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UE3 Home > Getting Started: Unreal Engine 3

Getting Started: Unreal Engine 3

Overview

This document is an overview of the process of planning, producing, and publishing a game using Unreal Engine 3. Starting out on a new project using Unreal Engine 3 can be a daunting task. The engine is complex and knowing how to get started as well as how to move from phase to phase is not always immediately obvious. This overview is here to help you along the way; pointing you in the right direction as to what needs to be done to get started, where documentation can be found for the various aspects of the production cycle, and where to go once production of your game wraps.

The sections are laid out chronologically starting from planning and ending with publishing. Along the way, each section will have a brief summary of what is involved in that task or aspect of development along with links to more detailed documents covering important areas of the aspect in question.

This is by no means a complete or comprehensive list of each and every document on the Unreal Developer Network, and you may find that your particular game does not follow the steps or aspects of development listed here precisely. This is meant to give you an idea of what is involved and provide a basis for performing the important tasks required to develop a game using Unreal Engine 3.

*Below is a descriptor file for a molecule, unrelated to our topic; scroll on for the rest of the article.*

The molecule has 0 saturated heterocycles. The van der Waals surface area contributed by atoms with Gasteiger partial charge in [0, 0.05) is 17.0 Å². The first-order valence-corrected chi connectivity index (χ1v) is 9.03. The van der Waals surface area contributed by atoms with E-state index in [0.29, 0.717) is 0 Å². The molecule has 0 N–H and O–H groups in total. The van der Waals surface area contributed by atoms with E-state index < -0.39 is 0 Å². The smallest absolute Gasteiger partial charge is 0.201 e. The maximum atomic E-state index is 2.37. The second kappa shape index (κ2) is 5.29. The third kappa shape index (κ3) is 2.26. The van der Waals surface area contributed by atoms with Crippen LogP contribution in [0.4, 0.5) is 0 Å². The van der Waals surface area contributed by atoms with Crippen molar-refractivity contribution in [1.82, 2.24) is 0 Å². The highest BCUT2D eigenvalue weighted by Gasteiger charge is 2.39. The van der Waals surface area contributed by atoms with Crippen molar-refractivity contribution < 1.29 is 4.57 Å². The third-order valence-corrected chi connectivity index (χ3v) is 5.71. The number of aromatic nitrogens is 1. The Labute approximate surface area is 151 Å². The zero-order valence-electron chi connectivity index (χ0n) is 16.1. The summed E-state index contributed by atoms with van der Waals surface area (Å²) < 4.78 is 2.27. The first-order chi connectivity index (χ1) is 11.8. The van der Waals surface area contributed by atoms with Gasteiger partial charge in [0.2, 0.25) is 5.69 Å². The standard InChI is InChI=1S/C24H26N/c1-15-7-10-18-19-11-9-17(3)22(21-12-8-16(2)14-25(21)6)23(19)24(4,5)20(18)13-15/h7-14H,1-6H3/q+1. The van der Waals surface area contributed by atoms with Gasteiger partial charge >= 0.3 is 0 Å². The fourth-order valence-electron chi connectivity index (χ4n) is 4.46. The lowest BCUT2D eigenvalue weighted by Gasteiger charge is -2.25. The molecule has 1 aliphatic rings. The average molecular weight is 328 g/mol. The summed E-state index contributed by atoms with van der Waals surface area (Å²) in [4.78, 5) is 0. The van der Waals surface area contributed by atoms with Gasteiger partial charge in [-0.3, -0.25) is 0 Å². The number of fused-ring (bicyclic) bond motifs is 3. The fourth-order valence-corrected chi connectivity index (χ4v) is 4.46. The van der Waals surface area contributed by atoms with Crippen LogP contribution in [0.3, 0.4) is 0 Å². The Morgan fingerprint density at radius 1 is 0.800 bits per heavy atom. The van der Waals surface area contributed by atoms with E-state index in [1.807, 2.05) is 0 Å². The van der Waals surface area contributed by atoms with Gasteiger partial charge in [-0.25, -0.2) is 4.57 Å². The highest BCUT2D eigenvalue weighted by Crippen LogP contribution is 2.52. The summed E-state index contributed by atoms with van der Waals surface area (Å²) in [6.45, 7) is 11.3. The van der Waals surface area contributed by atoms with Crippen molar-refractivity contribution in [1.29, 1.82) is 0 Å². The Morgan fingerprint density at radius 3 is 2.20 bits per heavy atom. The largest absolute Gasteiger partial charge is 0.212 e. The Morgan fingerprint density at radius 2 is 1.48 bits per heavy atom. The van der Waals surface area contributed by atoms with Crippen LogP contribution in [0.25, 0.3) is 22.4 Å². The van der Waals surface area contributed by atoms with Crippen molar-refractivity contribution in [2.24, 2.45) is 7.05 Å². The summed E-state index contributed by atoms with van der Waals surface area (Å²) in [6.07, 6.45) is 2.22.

Platform Specific Considerations

When developing for various platforms other than PC, there are some aspects of the "Getting Started" process that are specific to the target platform. See the pages below for more information on getting started with specific platform development:

Planning and Preproduction

Before production begins, in fact before you even decide Unreal Engine is the right fit for your game, there are some important aspects to go over and sort out in order to avoid any gotchas down the line.

  • What features required by your game are supported by Unreal Engine 3?
  • Do Unreal Engine 3's minimum specifications fit your target market?
  • Do you have enough and sufficiently skilled workers to meet your release schedule?
  • Does the content pipeline for Unreal Engine 3 suit your needs?
  • What legal guidelines will need to be followed?
  • What support outlets does Epic provide for Unreal Engine 3?

To answer these questions and more, visit the Getting Started: Production page for detailed information.

Epic has set aside the 2nd and 4th Sunday of the month from 8am-Noon EST for performing scheduled maintenance. Please keep this in mind when planning as it is possible that any or all of the support outlets, especially network/server resources, could be affected during these times.

Engine Acquisition and Setup